The decline of PC sales continues, with data from IDC showing the largest drop in shipments since data has been first tracked. The fact that Windows 8 has started shipping with PCs didn’t seem to be of too much help, either.
Worldwide PC shipments have been, according to the IDC Worldwide Quarterly PC Tracker, at 76.3 million units, a decrease of 13.9 percent compared to the same time last year, and worse than the predicted forecast (which was at 7.7 percent).
Gartner preliminary results (final data should be available soon) say that 79.2 million units have been shipped, mentioning an 11.2 percent decline compared to the same time last year.
In terms of manufacturers leading in terms of PC shipments worldwide, both studies tend to agree – HP is still leading the market, with 15.7 percent market share in the IDC data, down from 17.7 percent for the same time last year (14.8 percent, down from 17.2 percent, in Gartner data). HP has shipped 11.9 million units (down from 15.7 million in last year’s first quarter) – 11.6 million, a drop from 15.3 million in Gartner data.
Lenovo, on the other hand, has experienced growth in terms of market share, and is in second position, very close to HP, with a market share of 15.3 percent, up from 13.2 percent, in IDC data, and 14.7 percent, up from 13.1 in Gartner data. In terms of shipments, Lenovo has sent out 11.700.000 units, as compared to 11.705.000 in last year’s first quarter, according to IDC, and 11.666.000 units in this year’s first quarter, versus 11.652.000 in last year’s first quarter (Gartner data).
Dell was third, with a market share of 11.8 percent, down from 11.4 percent (last year’s first quarter, according to IDC); Gartner data says Dell has maintained an 11 percent market share, the same as the one in last year’s first quarter. Dell has shipped, according to IDC, 9.01 million units, compared to 10.1 in last year’s first quarter, and 8.7 million units versus 9.8 during last year’s first quarter, according to Gartner’s preliminary data.
Acer Group and ASUS are in fourth and fifth position in both studies. The IDC graph below shows year on year growth rates up to this quarter.
Both studies include desktop and mobile PCs, as well as mini-notebooks, but not tablets. An interesting observation is that the professional PC area has actually grown, the reason being equipment refreshing, according to Mikako Kitagawa, principal analyst at Gartner.
Windows 8 didn’t help the lagging PC business, as touchscreen PCs running it were only a small fraction of the units that were shipped, with consumers not prepared to pay more to get the extra functionality, according to Isabelle Durand, Gartner principal research analyst.
Bob O’Donell from IDC said that the Windows 8 launch didn’t provide the expected boost, appearing to have slowed the market. He added that, while some consumers appreciate what the new OS brings to the table, the lack of the Start button, as well as the cost of making touchscreen devices have made PCs less appealing to customers than other devices, such as tablets.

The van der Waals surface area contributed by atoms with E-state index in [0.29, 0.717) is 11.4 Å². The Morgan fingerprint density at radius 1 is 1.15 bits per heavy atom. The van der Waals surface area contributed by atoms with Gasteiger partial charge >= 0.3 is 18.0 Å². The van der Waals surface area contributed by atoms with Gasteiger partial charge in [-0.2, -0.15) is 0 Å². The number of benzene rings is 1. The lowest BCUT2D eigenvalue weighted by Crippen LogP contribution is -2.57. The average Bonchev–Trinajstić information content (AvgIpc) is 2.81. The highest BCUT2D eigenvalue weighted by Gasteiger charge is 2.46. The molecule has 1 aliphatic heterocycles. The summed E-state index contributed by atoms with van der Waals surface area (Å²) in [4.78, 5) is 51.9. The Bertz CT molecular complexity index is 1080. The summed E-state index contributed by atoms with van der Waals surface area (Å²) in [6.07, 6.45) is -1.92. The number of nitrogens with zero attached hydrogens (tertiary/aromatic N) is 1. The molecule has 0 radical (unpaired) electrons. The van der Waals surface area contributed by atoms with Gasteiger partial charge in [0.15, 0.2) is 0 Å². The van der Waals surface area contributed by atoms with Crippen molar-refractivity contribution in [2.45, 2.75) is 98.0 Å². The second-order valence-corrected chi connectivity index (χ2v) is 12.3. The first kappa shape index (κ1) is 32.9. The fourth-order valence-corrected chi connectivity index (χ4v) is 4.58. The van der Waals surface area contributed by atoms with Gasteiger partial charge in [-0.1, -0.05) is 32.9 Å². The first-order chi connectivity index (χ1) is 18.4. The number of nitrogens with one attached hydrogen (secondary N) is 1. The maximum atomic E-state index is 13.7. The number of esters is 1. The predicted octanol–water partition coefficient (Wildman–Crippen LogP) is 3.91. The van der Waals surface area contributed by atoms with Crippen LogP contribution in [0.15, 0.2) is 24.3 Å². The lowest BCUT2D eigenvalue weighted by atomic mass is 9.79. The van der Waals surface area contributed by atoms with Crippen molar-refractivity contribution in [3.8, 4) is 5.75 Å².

This conclusion can only be positive for Android, as the IDC Smart Connected Device Tracker was predicting a decline in PC sales in favor of tablets not long ago.
What do you think? Will the PC eventually disappear completely, will it remain nothing more than a professional tool, or will it see a comeback?
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You might want to break the bad news to Mike:
The “PC” may bounce back if Android can make inroads. If that happened though you couldn’t necessarily call it a comeback, since it’s been here for years, it’d rock the PC world by going against its peers and putting others OS in fear. Investors of the old PC, probably would distress- have tears rain down like a monsoon, while investors of the new Android PC would have their investments explode like BOOM! Explosion, overpowering over the competition. At that point towering, wrecking shop as you will. I’m sure MSoft will whine though, force an legal investigation as their sales drop, wanting a raid, make them call the cops. But Google will probably say you shouldn’t have blinked, because we just stared, we told you that you better move. Now, like your WinPhone, you don’t even compare. To the other OS, if they don’t move they’ll get sliced and diced. Essentially competition will be paying the price. Google in conjunction with Manufacturers Always Moving Ahead, also known as MAMA, will probably knock them out.
another ‘pc is dead’ article. pc is production + consumption device. i guess most who own tablet also own pc. secondly pc don’t get rapid changes and hardware of desktop pc can be manually upgraded without buying whole new device. till date tablet is not as powerful to fully replace pc.
Honestly. For me, it has nothing to do with Mobile Devices. It has nothing to do with Windows 8 — I actually like it, once you get over the learning curve.
For me, the reason I haven’t invested in a PC is because it’s too expensive. Why shell out $1600 for a laptop that has terrible battery life and barely better (if at all) specs than my PC I built for $900?
It’s the PC industry itself – Not just Microsoft and not thanks to these amazing devices we carry around everywhere – that’s to blame. They’re not listening to their consumers, sales suck as a result.
I think the PC industry has been held back by the closed system of intel/amd and microsoft. And the fact that the programmable hardware on pcs make for an easy target for hackers to load wireless remote controls. Most motherboards come with chipsets and built-in ethernet that can not be repaced easily without desoldering. And when these devices come with programmable hardware, we got problems.
DIE MS DIE!!! we don’t need to buy your trash anymore, and will never need windows garbage again.